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In this centuries-old English pancake race, 'you just have to go flat out'


OLNEY, England (AP) — Women in matching checkered aprons, headscarves and a rainbow of running shoes limbered up Tuesday as they prepared for the centuries-old pancake race in this English country town.

They rolled their shoulders in unison, raised up on their toes and did squats before stepping to the starting line — frying pans in hand.

At the word “Go” they sprinted through the streets, trying not to drop their pancakes as they roughly traced the path taken by a harried housewife in 1445, who legend has it heard the church bells signaling the Shrove Tuesday service and raced off with her skillet.

The tradition has been repeated over the centuries — not only in Olney but around England and even in the United States, where a Kansas town copied the idea and has been trying to outrun their friendly British rivals for 75 years.

The race is held the day before the start of Lent, the Christian period of repentance and sacrifice before Easter. Celebrated as Mardi Gras or Fat Tuesday in other parts of the world, the name Shrove Tuesday derives from the English word meaning to seek forgiveness or be granted absolution.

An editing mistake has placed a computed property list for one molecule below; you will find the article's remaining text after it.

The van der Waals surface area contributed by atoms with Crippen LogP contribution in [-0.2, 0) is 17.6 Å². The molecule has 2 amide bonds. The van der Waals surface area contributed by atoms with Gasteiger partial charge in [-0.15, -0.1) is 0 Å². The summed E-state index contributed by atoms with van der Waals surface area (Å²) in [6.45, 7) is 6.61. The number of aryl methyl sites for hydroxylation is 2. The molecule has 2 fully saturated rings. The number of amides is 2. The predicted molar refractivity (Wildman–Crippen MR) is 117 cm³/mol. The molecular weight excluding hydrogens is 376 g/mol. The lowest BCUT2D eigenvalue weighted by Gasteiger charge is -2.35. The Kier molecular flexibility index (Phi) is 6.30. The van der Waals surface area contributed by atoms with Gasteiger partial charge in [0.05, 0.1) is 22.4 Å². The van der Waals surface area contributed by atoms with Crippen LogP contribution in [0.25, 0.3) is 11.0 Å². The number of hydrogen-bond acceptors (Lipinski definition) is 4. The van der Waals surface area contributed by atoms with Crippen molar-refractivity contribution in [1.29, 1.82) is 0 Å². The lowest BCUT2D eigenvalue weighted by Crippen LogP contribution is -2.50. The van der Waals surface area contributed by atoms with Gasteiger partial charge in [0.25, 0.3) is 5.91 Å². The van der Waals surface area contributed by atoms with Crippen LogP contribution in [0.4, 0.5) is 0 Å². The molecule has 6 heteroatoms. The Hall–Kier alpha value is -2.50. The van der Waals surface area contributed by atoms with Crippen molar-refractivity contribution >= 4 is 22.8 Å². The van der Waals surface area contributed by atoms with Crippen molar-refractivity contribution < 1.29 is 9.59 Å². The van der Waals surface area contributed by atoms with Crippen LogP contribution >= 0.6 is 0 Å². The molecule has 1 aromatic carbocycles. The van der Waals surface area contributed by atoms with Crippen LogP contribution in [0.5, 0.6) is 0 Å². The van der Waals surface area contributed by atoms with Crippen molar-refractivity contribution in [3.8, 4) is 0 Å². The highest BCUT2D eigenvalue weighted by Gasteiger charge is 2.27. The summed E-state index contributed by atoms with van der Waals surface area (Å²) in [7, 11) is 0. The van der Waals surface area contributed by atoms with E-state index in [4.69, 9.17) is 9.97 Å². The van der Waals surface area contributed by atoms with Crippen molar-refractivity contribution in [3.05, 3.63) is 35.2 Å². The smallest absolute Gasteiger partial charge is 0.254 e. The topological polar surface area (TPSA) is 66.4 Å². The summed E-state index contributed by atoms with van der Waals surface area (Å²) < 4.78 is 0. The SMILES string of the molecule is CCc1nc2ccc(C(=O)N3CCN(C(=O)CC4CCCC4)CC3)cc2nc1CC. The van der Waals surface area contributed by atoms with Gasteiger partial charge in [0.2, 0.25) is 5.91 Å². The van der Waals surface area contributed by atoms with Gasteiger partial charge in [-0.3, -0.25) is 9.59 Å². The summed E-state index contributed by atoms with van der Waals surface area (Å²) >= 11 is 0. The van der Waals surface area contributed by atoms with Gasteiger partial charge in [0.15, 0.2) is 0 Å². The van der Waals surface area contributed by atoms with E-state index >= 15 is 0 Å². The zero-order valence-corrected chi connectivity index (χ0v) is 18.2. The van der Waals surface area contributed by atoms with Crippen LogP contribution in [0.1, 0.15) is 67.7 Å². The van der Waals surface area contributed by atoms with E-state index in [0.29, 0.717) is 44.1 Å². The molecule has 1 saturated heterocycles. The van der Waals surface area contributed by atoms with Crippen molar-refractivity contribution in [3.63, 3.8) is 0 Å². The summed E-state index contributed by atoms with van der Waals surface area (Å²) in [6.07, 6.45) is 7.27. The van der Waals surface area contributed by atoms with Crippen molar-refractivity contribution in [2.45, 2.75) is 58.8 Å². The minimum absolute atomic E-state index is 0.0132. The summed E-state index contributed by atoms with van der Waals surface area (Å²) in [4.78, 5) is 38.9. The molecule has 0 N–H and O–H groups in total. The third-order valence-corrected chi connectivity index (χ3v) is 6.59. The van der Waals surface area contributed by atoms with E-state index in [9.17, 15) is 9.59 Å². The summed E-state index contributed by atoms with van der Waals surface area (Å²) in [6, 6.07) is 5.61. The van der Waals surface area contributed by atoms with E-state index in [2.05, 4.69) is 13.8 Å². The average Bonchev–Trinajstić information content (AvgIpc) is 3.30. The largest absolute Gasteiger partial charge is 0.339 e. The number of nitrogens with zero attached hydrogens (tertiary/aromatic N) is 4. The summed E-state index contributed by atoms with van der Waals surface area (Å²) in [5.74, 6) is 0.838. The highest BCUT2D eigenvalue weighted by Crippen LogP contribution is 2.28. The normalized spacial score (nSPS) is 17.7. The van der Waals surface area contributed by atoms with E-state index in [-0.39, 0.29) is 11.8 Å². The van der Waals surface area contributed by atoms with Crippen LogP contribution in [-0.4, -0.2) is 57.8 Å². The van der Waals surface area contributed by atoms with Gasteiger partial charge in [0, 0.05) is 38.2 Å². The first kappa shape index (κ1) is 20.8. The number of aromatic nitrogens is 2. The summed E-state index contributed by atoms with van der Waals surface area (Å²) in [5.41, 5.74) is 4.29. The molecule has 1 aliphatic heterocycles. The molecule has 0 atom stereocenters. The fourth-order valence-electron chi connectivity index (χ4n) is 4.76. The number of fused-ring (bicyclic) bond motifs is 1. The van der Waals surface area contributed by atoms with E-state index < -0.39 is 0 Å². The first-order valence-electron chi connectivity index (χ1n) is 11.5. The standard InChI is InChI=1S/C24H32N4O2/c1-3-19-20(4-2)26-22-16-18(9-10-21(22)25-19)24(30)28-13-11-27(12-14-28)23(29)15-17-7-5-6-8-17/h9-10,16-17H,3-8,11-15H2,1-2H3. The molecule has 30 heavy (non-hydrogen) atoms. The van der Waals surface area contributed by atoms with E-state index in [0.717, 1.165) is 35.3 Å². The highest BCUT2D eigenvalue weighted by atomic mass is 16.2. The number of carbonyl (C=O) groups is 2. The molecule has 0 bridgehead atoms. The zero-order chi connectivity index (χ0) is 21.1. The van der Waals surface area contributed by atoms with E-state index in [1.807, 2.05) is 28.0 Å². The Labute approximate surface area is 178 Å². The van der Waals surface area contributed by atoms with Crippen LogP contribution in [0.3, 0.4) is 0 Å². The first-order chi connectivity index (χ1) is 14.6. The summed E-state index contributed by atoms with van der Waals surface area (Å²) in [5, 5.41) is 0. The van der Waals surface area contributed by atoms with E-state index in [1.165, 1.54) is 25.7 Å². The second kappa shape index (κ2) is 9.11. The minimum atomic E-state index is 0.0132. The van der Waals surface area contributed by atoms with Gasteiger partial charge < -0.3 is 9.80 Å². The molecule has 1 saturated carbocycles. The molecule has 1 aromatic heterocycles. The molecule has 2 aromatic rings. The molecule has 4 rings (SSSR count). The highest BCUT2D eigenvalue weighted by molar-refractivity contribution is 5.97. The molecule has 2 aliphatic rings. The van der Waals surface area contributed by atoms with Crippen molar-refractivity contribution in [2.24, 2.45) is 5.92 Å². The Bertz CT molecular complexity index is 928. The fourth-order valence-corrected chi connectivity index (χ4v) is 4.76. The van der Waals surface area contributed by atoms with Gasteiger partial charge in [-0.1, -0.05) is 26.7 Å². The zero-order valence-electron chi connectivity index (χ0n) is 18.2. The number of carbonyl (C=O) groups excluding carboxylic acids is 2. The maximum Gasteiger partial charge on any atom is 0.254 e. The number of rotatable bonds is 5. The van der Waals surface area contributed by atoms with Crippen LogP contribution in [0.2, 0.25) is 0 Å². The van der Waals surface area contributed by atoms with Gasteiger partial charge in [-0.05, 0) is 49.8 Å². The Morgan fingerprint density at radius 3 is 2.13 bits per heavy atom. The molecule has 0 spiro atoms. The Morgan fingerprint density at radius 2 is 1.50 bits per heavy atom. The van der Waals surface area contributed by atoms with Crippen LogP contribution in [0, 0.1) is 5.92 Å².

If a secret recipe behind winning the race exists, it probably would call for a pinch of skill, a dash of athleticism and an extra scoop of whimsy. The competition falls somewhere between the Great British Bake Off and zany local pursuits such as the rough-and-tumble cheese wheel chase down Cooper’s Hill.

Runners must flip the pancake at the start and finish.

The 415-yard (380-meter) sprint itself may be a form of penance ahead of Lent.

“It’s a horrible distance,” said Kaisa Larkas, 44, a mother of four who legged it past Eloise Kramer to capture the Olney title. “You just have to go flat out and then hope that you’re not gonna fall over. … But it’s good fun.”

Thousands of miles away later in the day, women in the town of Liberal, Kansas, prepared to take on Olney in their own race.

Two Kansas sisters who competed in Liberal since they were children traveled to Olney this year to see where it all began.

“We’ve been talking about it for a long time,” said Amy Thompson, who painted her nails with British and American flags and, of course, pancakes. “We like those festival odd things and we decided to quit talking about it. It’s the 75th anniversary and ... this would be the perfect time to come.”


Melley reported from London.